Analysis: Europe follows SpaceX and ULA with reusable first stage but it is not exactly ambitious

by | Jun 6, 2015 | ESA, Seradata News, SpaceX, Technology | 0 comments

While the European Space Agency’s (ESA) planned Ariane 6 launch vehicle will still be expendable, Airbus Defence and Space (Airbus DS) has realised that Ariane 6 may need elements of reusability if it is to compete with the Falcon 9R of its US arch-rival, SpaceX, in the longer term.

SpaceX is getting close to perfecting its reusable first-stage vertical landing technology for the Falcon 9 launch vehicle.  And so, with an eye on it being a further development of the Ariane 6, Airbus DS has come up with a similar “reusable engine pod” concept to that of ULA’s proposed Vulcan launch vehicle.

In Airbus’s Adeline (Advanced Expendable Launcher with Innovative engine Economy) concept, a winged engine and instrumentation pod would be separated from the expendable tankage and use wings to fly back to base.  The Adeline stage/pod will fly back blunt nose first to protect the valuable rocket engines at the rear, using the aerodynamic lift from wings and turbofans/turboprops to reach its launch base.

It is thought that using wings and turbofans/turboprops to save the engines and control electronics alone will not be as costly to develop and operate as trying to land the whole stage using rocket engine power, as SpaceX’s Falcon 9R is attempting to do.

Further, while SpaceX is employing landing barges down range to receive its Falcon 9R reusable first stage, using extra fuel, the firm is known to want to land its first stages back at the launch site. This would involve a supplementary burn of the engine(s), incurring a heavier fuel penalty that would cause a major reduction of launch payload performance.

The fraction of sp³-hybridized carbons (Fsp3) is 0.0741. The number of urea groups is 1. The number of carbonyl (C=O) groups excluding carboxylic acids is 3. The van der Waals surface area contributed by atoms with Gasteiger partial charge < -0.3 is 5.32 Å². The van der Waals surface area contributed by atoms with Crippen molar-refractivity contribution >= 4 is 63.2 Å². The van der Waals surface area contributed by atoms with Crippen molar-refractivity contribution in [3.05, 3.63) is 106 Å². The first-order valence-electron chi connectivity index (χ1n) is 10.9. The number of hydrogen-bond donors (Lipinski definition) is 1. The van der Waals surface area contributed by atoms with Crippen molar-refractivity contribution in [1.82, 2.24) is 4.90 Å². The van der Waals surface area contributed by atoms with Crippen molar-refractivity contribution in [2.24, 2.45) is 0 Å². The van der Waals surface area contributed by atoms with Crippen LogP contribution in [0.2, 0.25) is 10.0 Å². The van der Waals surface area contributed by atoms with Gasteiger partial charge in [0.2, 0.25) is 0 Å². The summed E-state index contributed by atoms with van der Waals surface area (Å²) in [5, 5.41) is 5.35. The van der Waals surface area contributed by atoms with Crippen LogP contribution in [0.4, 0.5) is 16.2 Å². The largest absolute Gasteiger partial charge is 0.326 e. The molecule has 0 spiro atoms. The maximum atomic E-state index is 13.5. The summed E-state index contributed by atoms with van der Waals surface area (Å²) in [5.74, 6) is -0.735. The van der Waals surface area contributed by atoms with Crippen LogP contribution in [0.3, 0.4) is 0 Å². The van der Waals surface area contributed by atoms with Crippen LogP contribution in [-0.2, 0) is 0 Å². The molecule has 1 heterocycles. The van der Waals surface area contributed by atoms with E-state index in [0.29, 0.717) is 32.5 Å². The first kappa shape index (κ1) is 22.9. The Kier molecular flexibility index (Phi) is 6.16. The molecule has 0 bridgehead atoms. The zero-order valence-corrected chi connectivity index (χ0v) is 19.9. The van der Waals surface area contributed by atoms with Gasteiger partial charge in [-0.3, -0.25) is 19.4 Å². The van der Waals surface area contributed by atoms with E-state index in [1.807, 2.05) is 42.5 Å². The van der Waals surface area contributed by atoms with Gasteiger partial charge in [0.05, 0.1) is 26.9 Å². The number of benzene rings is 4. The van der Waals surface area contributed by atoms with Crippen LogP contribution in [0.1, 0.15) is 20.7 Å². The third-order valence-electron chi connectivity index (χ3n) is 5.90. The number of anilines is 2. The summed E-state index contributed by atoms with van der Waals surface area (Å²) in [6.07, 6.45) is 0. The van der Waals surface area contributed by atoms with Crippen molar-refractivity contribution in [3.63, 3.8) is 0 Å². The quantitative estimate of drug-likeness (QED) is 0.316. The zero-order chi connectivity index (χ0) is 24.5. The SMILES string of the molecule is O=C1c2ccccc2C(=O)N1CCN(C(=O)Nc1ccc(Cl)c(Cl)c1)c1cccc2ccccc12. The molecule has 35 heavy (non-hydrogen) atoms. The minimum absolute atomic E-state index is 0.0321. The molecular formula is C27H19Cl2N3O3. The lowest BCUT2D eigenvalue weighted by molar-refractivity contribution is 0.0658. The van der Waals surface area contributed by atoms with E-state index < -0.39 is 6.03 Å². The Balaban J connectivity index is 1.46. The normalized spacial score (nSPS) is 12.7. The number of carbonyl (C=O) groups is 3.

Airbus’s Adeline, developed with Airbus’s military aircraft division, would theoretically have a much lower “reusable fuel penalty” to enable it to return to base (Airbus estimates this to be more than 90% less than the mass penalty  required to return a SpaceX Falcon 9R stage).  With enough funding, Airbus suggests that the Adeline stage could be flying by 2025.  Interestingly, both SpaceX and Airbus DS now believe that a fully reusable multi-stage launch vehicle would be too difficult to achieve.

The full concept is described in more detail by Peter de Selding’s Space News article here:

Comment by David Todd:  Playing follow-the-leader with SpaceX and ULA by introducing a reusable first stage engine pod on Ariane 6 is not the same as doing something really ambitious and innovative.  While the UK firm Reaction Engines has received increasing support from ESA with its air-breathing rocket plane concept Skylon as its longer term reusable “bet”, the agency is unwilling to usurp the Ariane 6 in favour of developing this higher risk but more ambitious reusable rocket plane.  With its its single-stage-to-orbit reusability and very low launch costs Skylon (along with a reusable orbital transfer stage) would easily beat even a partially reusable Ariane 6 on launch costs. Employing the Adeline pod is estimated to save, at best, only 20% of the launch costs of Ariane 6, whereas Skylon is projected to achieve an 80-90% saving over an equivalent expendable launch.

Post Script:  Reaction Engines’ designer Alan Bond also came up with a winged turbofan-returned first stage for its conventional multi-stage rocket Blue Boomerang design study into a small launch vehicle for the UK.


(The writer of this piece is a small investor in Reaction Engines – but that does not mean he is wrong.)

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